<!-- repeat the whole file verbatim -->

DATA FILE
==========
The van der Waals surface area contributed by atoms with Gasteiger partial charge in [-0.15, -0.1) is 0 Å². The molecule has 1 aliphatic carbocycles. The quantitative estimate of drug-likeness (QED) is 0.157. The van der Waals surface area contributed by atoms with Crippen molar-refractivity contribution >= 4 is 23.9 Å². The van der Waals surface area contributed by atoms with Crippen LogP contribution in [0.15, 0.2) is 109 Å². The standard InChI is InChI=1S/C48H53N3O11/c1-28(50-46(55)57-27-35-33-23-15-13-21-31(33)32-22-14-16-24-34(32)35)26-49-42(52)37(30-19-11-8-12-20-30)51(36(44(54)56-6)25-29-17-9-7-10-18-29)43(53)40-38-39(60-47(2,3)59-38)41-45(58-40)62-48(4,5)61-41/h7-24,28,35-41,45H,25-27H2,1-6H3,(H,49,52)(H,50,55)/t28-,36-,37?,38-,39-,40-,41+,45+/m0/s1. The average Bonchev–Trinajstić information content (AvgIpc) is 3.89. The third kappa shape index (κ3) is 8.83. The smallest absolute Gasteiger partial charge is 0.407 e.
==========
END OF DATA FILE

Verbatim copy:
The van der Waals surface area contributed by atoms with Gasteiger partial charge in [-0.15, -0.1) is 0 Å². The molecule has 1 aliphatic carbocycles. The quantitative estimate of drug-likeness (QED) is 0.157. The van der Waals surface area contributed by atoms with Crippen molar-refractivity contribution >= 4 is 23.9 Å². The van der Waals surface area contributed by atoms with Crippen LogP contribution in [0.15, 0.2) is 109 Å². The standard InChI is InChI=1S/C48H53N3O11/c1-28(50-46(55)57-27-35-33-23-15-13-21-31(33)32-22-14-16-24-34(32)35)26-49-42(52)37(30-19-11-8-12-20-30)51(36(44(54)56-6)25-29-17-9-7-10-18-29)43(53)40-38-39(60-47(2,3)59-38)41-45(58-40)62-48(4,5)61-41/h7-24,28,35-41,45H,25-27H2,1-6H3,(H,49,52)(H,50,55)/t28-,36-,37?,38-,39-,40-,41+,45+/m0/s1. The average Bonchev–Trinajstić information content (AvgIpc) is 3.89. The third kappa shape index (κ3) is 8.83. The smallest absolute Gasteiger partial charge is 0.407 e.